I will go on record as saying I do not think this is a good  idea.   I mean, it’s ok if the threat forces apologies; it just isn’t a good  idea  to actually sue.

    My personal motto: neither a plaintiff nor a defendant be!  The life of a party to litigation is exposed  from daycare to dementia.  Each one of the minor plaintiffs will be deposed, investigated.   It will be worse for many of them than if they just moved on from the damage the incident has already done them.

    Remember the trial of Oscar Wilde.

    Not sure I disagree, but how else do we ensure that these evil people pay some price for their actions?  Is being deposed worse than living with unanswered calumny?

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  3. “They know they crossed the line,” McMurtry told the Enquirer. “Do they want 12 people in Kentucky to decide their fate? I don’t think so.”

    Kentucky jury, kids as plaintiffs. If we do not win on this one we will never win.

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  4. Discovery goes two ways. None of this will ever get to court but the settlements will be significant.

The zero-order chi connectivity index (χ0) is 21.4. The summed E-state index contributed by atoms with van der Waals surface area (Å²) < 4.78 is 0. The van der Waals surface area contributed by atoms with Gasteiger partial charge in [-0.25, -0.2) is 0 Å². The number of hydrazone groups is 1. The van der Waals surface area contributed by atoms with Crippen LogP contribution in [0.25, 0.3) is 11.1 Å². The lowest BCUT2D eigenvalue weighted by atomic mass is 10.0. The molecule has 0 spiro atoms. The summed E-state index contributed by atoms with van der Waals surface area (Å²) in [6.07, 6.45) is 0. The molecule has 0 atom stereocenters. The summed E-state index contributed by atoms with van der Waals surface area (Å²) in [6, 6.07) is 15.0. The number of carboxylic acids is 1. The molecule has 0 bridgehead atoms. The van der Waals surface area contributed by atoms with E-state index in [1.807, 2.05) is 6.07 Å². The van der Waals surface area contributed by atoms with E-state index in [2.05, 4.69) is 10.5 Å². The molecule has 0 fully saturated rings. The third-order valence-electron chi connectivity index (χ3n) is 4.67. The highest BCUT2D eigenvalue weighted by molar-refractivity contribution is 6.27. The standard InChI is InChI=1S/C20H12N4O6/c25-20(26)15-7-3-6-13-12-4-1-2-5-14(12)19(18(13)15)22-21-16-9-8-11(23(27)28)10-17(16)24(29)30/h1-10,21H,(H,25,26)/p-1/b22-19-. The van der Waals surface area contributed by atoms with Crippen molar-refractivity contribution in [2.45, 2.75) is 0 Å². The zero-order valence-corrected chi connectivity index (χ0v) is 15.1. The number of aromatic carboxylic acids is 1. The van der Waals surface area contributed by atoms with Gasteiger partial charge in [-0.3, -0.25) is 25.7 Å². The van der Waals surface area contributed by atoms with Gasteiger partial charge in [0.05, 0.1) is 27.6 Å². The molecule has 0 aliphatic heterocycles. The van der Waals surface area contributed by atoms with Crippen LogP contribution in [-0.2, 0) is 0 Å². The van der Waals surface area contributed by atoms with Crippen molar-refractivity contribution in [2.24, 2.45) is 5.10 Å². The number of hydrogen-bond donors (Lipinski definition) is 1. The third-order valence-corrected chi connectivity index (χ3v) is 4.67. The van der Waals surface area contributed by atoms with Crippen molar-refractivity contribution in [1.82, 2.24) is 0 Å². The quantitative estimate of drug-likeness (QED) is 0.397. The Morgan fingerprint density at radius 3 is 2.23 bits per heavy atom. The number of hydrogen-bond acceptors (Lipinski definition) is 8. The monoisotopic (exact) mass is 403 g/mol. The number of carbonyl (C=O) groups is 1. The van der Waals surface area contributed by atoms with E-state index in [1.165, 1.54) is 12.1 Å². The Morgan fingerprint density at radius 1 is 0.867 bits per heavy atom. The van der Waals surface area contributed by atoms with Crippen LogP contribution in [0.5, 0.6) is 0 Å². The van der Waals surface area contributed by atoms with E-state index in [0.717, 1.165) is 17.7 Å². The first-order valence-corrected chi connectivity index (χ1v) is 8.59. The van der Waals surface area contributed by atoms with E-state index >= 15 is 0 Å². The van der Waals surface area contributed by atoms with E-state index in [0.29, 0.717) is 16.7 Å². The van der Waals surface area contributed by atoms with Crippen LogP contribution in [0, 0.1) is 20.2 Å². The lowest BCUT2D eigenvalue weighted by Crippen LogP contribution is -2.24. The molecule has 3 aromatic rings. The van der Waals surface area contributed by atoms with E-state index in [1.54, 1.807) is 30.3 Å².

About time we learned to play on home legal turf.

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  5. What I want to see is discovery on the “Israelites” who taunted the boys. They set up shop every Friday in Philly, blocking entrance to a large mall, yelling obscenities.  Does progressive Mayor Jim Kenney do squat about them? Naaaah.

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  6. ctlaw:

    “They know they crossed the line,” McMurtry told the Enquirer. “Do they want 12 people in Kentucky to decide their fate? I don’t think so.”